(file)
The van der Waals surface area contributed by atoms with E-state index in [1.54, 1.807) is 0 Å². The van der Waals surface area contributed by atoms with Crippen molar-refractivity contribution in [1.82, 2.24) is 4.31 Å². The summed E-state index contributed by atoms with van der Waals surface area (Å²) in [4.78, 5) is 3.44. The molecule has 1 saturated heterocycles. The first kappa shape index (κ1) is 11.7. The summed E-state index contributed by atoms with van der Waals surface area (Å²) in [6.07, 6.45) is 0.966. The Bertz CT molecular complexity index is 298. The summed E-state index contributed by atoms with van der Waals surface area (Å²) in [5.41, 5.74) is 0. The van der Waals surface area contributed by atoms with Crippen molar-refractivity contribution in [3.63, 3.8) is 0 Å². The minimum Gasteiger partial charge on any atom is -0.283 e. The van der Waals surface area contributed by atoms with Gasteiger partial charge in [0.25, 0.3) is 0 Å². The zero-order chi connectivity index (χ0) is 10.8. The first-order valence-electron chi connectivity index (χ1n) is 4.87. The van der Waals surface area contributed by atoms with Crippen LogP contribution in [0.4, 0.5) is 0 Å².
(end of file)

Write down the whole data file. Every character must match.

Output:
The van der Waals surface area contributed by atoms with E-state index in [1.54, 1.807) is 0 Å². The van der Waals surface area contributed by atoms with Crippen molar-refractivity contribution in [1.82, 2.24) is 4.31 Å². The summed E-state index contributed by atoms with van der Waals surface area (Å²) in [4.78, 5) is 3.44. The molecule has 1 saturated heterocycles. The first kappa shape index (κ1) is 11.7. The summed E-state index contributed by atoms with van der Waals surface area (Å²) in [6.07, 6.45) is 0.966. The Bertz CT molecular complexity index is 298. The summed E-state index contributed by atoms with van der Waals surface area (Å²) in [5.41, 5.74) is 0. The van der Waals surface area contributed by atoms with Crippen molar-refractivity contribution in [3.63, 3.8) is 0 Å². The minimum Gasteiger partial charge on any atom is -0.283 e. The van der Waals surface area contributed by atoms with Gasteiger partial charge in [0.25, 0.3) is 0 Å². The zero-order chi connectivity index (χ0) is 10.8. The first-order valence-electron chi connectivity index (χ1n) is 4.87. The van der Waals surface area contributed by atoms with Crippen LogP contribution in [0.4, 0.5) is 0 Å².